But he would not say exactly when – and where – this would occur.
Until very recently, growth was off the agenda for the next four years as FFA prioritised stabilising the 10 existing teams.
But calls for wholesale change have been gaining traction, with Socceroos coach Ange Postecoglou the latest high-profile figure to demand the governing body start catering for the sport’s massive growth in Australia.
Gallop responded at the launch for the 2016-17 season by pledging to introduce two additional teams “relatively quickly”.
“Expansion will come sooner rather than later,” Gallop said on Tuesday in Sydney.
“Ten teams is not enough to have in our competition.
“We want to move to 12 teams relatively quickly.
“Importantly, people need to know they are on the horizon – they’re not being dismissed.
“The groundwork being done at the moment will put in a good position to make those things successful when they do happen.”
Promotion and relegation was the “ultimate prize”, a move Gallop insisted was not in recognition of external pressure from FIFA and the Asian Football Confederation.
That has no discernible time frame and, to do so, FFA would have to re-negotiate the clubs’ existing licences which run until 2034.
“Pushing sustainability into the existing 10 clubs, moving to a 12-team competition, investing in the tier below through things like the NPL and the FFA Cup, and then ultimately moving to a situation where promotion and relegation can happen,” Gallop said.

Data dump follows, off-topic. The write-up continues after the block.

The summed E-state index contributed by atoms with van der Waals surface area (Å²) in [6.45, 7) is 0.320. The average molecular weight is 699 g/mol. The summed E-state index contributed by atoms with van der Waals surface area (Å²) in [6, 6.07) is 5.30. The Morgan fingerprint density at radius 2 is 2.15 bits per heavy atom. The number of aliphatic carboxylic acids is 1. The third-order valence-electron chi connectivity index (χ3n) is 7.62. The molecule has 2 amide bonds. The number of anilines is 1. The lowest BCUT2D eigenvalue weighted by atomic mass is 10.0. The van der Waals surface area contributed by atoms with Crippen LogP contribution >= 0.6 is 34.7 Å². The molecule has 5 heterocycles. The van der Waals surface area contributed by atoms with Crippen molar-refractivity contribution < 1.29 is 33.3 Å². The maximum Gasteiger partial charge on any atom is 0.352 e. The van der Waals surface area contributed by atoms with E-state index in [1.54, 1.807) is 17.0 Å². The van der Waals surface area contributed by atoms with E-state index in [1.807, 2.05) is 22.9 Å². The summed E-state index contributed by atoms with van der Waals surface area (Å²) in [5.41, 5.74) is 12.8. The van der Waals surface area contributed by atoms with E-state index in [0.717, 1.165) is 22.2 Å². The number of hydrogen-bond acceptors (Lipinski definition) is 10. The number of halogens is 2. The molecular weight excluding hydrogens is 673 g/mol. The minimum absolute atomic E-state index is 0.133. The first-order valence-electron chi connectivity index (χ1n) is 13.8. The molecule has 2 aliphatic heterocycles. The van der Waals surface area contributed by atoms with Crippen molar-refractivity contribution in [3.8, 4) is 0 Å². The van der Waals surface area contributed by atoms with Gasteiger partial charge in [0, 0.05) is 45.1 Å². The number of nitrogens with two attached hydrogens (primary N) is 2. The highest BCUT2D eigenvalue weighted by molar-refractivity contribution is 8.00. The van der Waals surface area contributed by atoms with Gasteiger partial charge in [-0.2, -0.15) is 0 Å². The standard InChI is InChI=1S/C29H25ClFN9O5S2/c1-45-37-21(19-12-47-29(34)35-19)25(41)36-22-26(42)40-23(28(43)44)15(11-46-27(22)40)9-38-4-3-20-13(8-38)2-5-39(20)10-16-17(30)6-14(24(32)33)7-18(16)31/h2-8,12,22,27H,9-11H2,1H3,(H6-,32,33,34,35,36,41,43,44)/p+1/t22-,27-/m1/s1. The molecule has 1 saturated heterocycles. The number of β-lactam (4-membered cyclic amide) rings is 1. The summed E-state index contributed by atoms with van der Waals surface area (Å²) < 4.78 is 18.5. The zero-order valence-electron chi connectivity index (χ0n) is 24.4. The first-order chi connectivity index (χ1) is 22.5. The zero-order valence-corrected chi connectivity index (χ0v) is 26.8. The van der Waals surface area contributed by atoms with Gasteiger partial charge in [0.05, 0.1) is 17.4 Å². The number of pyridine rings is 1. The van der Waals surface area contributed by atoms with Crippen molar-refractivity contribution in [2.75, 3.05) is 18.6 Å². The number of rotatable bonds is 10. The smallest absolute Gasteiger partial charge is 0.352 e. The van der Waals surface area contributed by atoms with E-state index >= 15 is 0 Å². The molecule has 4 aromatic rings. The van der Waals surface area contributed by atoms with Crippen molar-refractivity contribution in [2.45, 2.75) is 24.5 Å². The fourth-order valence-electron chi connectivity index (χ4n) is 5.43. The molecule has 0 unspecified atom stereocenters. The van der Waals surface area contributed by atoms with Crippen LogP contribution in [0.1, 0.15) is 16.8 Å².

“I would see expansion coming first. It could happen within that period (four years).
“Let’s get some commercial deals in place, have a look at the size of the pie and then assess the suitability of moving quicker to an expanded competition.
“A road map that puts us in that position could be two, three or four years.”
Everything hinges on money from a new TV deal.
FFA will test the market in coming months after the September expiry of the exclusive negotiating period with incumbent rights holder Fox Sports.
Free-to-air networks Seven, Nine and Ten were all said to be interested, while the organisation would welcome the involvement of new English Premier League rights owners Optus and beIn Sports in any bidding war.
Gallop stopped short of confirming that FFA’s ambitious target of $80 million a year – double that of the current deal – still stood.
He said the fact some big Socceroos games, the Asian Cup and the Asian Champions League would no longer be included could impact on the value.
“We’ve got to be confident about our value; we’re not necessarily putting a figure on it,” he said.
“It is a different package than what we sold last time, but we know the game is growing and it’s a sport where an investment from our broadcasters will directly lead to more money for clubs, which means better playing rosters and better quality.”
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